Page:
The California Consumer Privacy Act (CCPA) has had a big impact on businesses all over the world regarding how they handle consumer data, but its application is not universal. In many ways, the CCPA is not as all-encompassing as its EU counterpart, the General Data Protection Regulation (GDPR). Though this may lessen the overall burden on businesses as they become compliant, it can create some confusion about when the CCPA does and does not apply.
Here we’ll cover the most important situations where the CCPA doesn’t apply.
The first dividing line that determines whether the CCPA applies is the law’s definition of a “business,” because only businesses are required to be in compliance. Under the CCPA, a business is a for-profit entity that collects consumers’ personal information, does business in California, and meets at least one of these criteria:
Using this definition, the CCPA does not apply to many companies because they do not meet these threshold requirements. Also, because of the for-profit requirement, the CCPA does not apply to government entities or most nonprofits. Some nonprofits may still be bound by the data privacy law if they share common branding with and are controlled by a business to which the CCPA applies.
It doesn’t matter where a company is based out of; as long as it meets the CCPA’s definition of a business, it can be located on the other side of the world. However, the CCPA only protects California residents. A resident is any person who is in the state of California for more than a temporary or transitory purpose, or a person who is temporarily outside the state if their permanent domicile is in California.
For example, if a Los Angeles-based business collects and shares the personal information of a New York resident, the CCPA does not apply to that activity. Conversely, the CCPA does apply when a New York-based business collects the information of a Californian. Businesses should also take note that they cannot deny a CCPA privacy request just because it originated outside of California; if a person has their permanent home in California, they retain residency and their privacy rights even when they temporarily leave the state.
A key aspect of the CCPA is that it only applies to “personal information.” This term is defined as “information that identifies, relates to, describes, is capable of being associated with, or could reasonably be linked, directly or indirectly, with a particular consumer or household.” This can include everything from IP addresses to credit card numbers to geolocation data. As broad as this definition is, it doesn’t cover everything.
The biggest exception is that publicly available information is not personal information. “Publicly available” means the information was lawfully made available from federal, state, and local government records. Effective January 1, 2023, the California Privacy Rights Act (CPRA) adds two new types of publicly available information. The first is for “lawfully obtained, truthful information that is a matter of public concern.” This provides a necessary exemption for journalism. The other new category of publicly available information is information that is made widely available by the consumer or widely distributed media. This frees businesses to collect consumer information that is publicly shared on social networks.
The second exception is for deidentified or aggregate consumer information. This exception applies when it is not possible to link the information to a particular consumer or household. For example, if a business collects usage statistics on how many consumers visit their homepage, but these statistics can’t be used to identify individuals, it is not personal information and the CCPA does not apply.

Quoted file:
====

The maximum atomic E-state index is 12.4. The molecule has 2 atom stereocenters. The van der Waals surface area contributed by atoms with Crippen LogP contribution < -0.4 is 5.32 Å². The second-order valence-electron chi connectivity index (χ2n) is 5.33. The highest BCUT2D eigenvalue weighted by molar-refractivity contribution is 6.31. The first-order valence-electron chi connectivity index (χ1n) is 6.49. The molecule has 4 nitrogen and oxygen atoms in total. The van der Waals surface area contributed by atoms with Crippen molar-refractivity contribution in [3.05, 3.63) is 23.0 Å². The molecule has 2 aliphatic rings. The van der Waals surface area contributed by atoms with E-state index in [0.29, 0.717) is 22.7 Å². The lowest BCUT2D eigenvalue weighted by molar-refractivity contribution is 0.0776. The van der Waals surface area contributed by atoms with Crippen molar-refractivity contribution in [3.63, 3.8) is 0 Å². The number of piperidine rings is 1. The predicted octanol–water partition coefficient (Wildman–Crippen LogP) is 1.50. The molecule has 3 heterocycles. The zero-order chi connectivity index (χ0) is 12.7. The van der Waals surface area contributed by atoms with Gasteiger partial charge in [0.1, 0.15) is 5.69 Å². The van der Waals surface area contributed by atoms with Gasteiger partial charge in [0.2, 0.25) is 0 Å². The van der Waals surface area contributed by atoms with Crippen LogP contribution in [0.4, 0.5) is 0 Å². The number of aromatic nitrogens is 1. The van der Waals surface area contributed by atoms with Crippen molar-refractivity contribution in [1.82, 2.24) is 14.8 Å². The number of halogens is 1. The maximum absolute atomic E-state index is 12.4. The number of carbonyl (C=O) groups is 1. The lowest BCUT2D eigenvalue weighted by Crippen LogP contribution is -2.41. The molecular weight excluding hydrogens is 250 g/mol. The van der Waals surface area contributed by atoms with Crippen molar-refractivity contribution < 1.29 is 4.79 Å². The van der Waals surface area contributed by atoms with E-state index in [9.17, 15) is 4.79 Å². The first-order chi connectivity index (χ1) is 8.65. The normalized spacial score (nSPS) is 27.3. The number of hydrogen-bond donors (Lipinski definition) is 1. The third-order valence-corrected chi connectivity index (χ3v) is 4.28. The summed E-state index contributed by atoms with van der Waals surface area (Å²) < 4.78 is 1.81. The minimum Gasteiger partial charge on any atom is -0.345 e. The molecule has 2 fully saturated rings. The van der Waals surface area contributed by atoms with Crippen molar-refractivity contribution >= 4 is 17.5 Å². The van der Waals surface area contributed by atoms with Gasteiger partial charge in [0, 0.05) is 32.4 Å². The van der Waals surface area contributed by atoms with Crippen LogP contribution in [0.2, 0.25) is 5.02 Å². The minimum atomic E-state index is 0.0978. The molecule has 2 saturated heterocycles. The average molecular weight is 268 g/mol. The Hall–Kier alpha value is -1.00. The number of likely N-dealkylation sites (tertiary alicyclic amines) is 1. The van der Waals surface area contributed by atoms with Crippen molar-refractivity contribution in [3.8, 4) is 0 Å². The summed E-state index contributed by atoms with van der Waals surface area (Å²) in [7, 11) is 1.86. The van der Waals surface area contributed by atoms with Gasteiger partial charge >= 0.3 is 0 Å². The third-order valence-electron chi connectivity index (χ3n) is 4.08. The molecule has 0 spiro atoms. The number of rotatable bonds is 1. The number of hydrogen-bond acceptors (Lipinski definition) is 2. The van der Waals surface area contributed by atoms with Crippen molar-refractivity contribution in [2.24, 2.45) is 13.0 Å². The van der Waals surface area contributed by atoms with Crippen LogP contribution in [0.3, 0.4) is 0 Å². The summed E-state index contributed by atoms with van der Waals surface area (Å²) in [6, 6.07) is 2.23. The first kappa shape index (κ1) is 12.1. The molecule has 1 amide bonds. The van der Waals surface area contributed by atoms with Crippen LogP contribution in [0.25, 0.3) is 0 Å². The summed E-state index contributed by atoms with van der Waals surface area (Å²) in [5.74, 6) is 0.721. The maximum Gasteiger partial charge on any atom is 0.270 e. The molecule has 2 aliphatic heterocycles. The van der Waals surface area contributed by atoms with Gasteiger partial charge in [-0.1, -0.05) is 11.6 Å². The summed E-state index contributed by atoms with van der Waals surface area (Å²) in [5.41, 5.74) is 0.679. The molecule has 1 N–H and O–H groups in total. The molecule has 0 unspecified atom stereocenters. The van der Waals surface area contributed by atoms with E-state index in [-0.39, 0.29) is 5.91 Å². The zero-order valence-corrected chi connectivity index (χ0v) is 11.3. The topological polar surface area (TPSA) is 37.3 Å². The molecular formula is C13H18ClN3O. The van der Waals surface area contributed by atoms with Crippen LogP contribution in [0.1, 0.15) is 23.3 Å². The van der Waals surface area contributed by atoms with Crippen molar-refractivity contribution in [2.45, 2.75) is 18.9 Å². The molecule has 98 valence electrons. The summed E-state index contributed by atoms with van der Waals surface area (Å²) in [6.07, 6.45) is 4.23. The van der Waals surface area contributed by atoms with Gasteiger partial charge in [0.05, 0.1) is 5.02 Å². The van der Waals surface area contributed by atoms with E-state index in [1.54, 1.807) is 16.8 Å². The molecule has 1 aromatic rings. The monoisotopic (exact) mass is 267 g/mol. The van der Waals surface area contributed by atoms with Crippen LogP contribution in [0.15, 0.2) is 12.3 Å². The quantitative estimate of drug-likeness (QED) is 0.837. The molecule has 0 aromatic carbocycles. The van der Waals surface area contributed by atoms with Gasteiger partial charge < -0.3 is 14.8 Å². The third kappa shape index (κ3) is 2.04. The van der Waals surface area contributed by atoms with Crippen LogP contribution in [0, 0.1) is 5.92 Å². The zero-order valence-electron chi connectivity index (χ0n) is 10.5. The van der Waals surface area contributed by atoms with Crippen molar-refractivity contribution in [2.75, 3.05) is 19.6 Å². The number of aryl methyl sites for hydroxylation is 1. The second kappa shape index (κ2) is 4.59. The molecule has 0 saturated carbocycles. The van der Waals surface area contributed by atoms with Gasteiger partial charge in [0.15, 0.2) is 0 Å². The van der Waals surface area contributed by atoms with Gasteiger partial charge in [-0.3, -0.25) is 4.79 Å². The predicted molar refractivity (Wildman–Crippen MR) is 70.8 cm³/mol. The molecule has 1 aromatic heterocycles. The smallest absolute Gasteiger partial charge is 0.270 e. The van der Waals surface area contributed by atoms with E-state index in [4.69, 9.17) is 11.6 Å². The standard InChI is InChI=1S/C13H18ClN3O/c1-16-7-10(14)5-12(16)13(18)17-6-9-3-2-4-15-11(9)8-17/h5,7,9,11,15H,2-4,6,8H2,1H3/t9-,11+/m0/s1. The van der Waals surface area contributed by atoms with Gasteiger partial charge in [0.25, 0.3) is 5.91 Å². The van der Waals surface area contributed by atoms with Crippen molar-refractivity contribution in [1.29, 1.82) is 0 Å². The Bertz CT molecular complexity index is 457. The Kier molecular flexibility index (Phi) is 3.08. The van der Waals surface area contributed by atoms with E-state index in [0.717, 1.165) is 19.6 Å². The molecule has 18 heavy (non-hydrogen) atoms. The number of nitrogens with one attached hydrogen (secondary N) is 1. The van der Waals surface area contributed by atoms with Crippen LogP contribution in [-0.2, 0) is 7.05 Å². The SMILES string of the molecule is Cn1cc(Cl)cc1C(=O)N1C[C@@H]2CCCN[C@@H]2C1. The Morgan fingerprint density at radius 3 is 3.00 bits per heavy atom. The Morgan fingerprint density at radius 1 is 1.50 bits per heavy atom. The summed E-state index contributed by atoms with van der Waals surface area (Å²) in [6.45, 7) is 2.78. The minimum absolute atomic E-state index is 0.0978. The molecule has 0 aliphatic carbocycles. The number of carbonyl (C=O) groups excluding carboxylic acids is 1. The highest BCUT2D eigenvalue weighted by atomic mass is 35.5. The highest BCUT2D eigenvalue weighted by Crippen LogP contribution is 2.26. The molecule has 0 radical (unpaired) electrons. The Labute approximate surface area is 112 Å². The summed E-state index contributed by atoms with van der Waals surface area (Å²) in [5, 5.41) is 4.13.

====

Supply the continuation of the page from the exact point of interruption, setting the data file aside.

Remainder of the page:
When it comes to data protection and privacy, some industries are already regulated by state and federal law. The CCPA exempts data to which these laws apply, to avoid conflicting rules and obligations. These laws include:
The Health Insurance Portability and Accountability Act (HIPAA) – HIPAA typically relates to medical information, and already provides for the confidentiality and security of this data. The CCPA therefore does not apply to many healthcare providers and related businesses, at least to the extent the data collected is covered by HIPAA.
The Gramm-Leach-Bliley Act (GLBA) – The GLBA applies to banks and other financial institutions, and includes rules about how they must treat nonpublic personal information about their consumers. The CCPA does not apply to personal data that is already subject to the GLBA.
The Fair Credit Reporting Act (FCRA) – The FCRA deals with information that is collected and supplied to credit reporting agencies for the purpose of performing background checks. If the data is already covered by the FCRA, then the CCPA doesn’t apply.
Learn more about CCPA exemptions for HIPAA, the GLBA, and the FCRA.
The CCPA is a complex law, and its numerous rules and exceptions can be overwhelming for businesses looking for the simplest path to compliance. TrueVault Polaris is an automated CCPA compliance tool that takes all of these rules into account and guides your business step by step through the whole process.
Learn more about how TrueVault Polaris can get your business CCPA compliant in less time and at a lower cost. Contact our team today.
Disclaimer: This content is provided for general informational purposes only and does not constitute legal advice. This content is not a substitute for obtaining legal advice from a licensed attorney. The information on this page may be changed without notice and is not guaranteed to be complete, correct or up-to-date, and may not reflect the most current legal developments.